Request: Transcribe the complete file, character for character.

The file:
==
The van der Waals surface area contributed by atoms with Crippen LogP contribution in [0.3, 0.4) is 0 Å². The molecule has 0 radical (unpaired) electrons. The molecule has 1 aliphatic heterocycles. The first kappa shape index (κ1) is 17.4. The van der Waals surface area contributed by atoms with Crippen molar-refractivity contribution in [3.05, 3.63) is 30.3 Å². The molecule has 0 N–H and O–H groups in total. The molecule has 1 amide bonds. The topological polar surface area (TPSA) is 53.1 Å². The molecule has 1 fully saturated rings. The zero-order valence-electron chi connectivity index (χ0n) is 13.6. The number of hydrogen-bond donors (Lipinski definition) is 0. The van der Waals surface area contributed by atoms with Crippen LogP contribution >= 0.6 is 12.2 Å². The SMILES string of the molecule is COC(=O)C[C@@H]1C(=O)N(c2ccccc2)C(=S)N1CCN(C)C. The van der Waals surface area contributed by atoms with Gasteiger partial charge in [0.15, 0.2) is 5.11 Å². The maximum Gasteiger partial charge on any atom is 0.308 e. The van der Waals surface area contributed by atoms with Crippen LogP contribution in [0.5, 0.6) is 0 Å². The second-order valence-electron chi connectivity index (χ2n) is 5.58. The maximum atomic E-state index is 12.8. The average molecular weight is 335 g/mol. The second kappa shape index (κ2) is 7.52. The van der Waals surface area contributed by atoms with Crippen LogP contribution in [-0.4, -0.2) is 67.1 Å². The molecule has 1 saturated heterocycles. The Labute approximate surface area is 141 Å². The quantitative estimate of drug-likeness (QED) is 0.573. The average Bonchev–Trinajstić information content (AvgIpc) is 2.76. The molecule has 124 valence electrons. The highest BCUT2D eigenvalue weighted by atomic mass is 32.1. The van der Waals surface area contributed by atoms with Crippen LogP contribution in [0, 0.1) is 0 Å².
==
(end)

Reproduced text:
The van der Waals surface area contributed by atoms with Crippen LogP contribution in [0.3, 0.4) is 0 Å². The molecule has 0 radical (unpaired) electrons. The molecule has 1 aliphatic heterocycles. The first kappa shape index (κ1) is 17.4. The van der Waals surface area contributed by atoms with Crippen molar-refractivity contribution in [3.05, 3.63) is 30.3 Å². The molecule has 0 N–H and O–H groups in total. The molecule has 1 amide bonds. The topological polar surface area (TPSA) is 53.1 Å². The molecule has 1 fully saturated rings. The zero-order valence-electron chi connectivity index (χ0n) is 13.6. The number of hydrogen-bond donors (Lipinski definition) is 0. The van der Waals surface area contributed by atoms with Crippen LogP contribution >= 0.6 is 12.2 Å². The SMILES string of the molecule is COC(=O)C[C@@H]1C(=O)N(c2ccccc2)C(=S)N1CCN(C)C. The van der Waals surface area contributed by atoms with Gasteiger partial charge in [0.15, 0.2) is 5.11 Å². The maximum Gasteiger partial charge on any atom is 0.308 e. The van der Waals surface area contributed by atoms with Crippen LogP contribution in [0.5, 0.6) is 0 Å². The second-order valence-electron chi connectivity index (χ2n) is 5.58. The maximum atomic E-state index is 12.8. The average molecular weight is 335 g/mol. The second kappa shape index (κ2) is 7.52. The van der Waals surface area contributed by atoms with Crippen LogP contribution in [-0.4, -0.2) is 67.1 Å². The molecule has 1 saturated heterocycles. The Labute approximate surface area is 141 Å². The quantitative estimate of drug-likeness (QED) is 0.573. The average Bonchev–Trinajstić information content (AvgIpc) is 2.76. The molecule has 124 valence electrons. The highest BCUT2D eigenvalue weighted by atomic mass is 32.1. The van der Waals surface area contributed by atoms with Crippen LogP contribution in [0, 0.1) is 0 Å².